President Trump’s decision to ask the Supreme Court to throw out the Affordable Care Act may alienate the independent voters who can swing the presidential election. That could be especially important in battleground states.
The big picture: Many of the ACA’s benefits are hugely popular with independents — even beyond protections for people with pre-existing conditions, which gets the most attention.
By the numbers: Our KFF polling asked independent voters whether they would want certain ACA policies to remain in place even if the ACA were thrown out.
- 93% of independent voters want insurance companies to continue to be prohibited from setting lifetime limits on coverage.
- 82% want to retain subsidies to help people pay for insurance.
- 80% want young adults to keep the option of staying on their parent’s plans
- And 90% of independents want to see protections for people with pre-existing conditions continue if the court throws out the ACA.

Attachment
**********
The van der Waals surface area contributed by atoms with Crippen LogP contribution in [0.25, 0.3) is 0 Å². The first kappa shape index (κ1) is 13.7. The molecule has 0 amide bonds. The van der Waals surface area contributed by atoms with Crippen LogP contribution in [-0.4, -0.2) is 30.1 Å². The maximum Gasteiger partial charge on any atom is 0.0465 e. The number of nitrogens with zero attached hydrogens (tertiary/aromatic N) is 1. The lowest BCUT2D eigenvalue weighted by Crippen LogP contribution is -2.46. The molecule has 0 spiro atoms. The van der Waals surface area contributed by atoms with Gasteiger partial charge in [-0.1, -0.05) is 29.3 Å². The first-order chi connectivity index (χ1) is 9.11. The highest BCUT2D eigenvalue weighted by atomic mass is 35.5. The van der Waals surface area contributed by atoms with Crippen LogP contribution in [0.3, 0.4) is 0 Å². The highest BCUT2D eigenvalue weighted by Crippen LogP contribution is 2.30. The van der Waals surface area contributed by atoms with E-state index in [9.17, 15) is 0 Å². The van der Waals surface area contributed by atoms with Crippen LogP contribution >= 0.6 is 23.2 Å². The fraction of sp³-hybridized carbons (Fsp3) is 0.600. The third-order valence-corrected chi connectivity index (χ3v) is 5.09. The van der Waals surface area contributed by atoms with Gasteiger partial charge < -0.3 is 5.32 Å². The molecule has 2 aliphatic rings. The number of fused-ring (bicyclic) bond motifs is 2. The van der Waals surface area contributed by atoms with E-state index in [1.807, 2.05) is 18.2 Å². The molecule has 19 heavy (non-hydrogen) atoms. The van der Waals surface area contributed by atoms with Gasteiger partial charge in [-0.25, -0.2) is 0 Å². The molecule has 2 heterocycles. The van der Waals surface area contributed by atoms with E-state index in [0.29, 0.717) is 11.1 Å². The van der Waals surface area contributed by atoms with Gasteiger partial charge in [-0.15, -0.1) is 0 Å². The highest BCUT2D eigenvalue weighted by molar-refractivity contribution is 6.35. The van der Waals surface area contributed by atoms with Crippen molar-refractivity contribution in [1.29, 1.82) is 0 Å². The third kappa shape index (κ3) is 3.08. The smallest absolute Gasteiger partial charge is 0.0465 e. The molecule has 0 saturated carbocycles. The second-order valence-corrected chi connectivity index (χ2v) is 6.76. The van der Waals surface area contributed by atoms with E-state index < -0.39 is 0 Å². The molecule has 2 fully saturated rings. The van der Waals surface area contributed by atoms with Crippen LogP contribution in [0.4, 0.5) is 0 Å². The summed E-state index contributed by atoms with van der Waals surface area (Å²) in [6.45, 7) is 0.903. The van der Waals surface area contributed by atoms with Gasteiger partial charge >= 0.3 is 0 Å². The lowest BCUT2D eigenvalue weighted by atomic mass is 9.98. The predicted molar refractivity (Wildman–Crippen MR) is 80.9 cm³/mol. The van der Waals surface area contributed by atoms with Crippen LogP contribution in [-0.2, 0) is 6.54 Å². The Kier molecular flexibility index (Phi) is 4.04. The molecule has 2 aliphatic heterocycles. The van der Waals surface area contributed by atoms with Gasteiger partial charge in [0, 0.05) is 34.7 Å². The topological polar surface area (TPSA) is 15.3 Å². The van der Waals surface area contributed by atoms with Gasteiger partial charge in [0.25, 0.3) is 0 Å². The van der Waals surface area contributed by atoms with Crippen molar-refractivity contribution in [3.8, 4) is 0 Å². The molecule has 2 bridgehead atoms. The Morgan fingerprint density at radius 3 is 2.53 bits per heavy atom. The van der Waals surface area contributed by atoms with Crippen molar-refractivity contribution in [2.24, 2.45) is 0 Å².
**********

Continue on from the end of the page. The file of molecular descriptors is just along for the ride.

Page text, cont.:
President Trump has offered no plan to replace any of these consumer protections if the Supreme Court grants his wish and strikes down the versions that exist now.
- The ACA’s Medicaid expansion, which is also popular, would also disappear.
What to watch: Going after popular ACA consumer protections may even create some vulnerability within Trump’s base.
- 79% of Republicans support getting rid of the ACA. But if Republicans think that might result in losing protections for pre-existing conditions, support for overturning the ACA drops to 45%.
The bottom line: Trying to get the ACA thrown out in court may help Trump deliver on a campaign promise for his base, but it could also drive independents toward Democrats.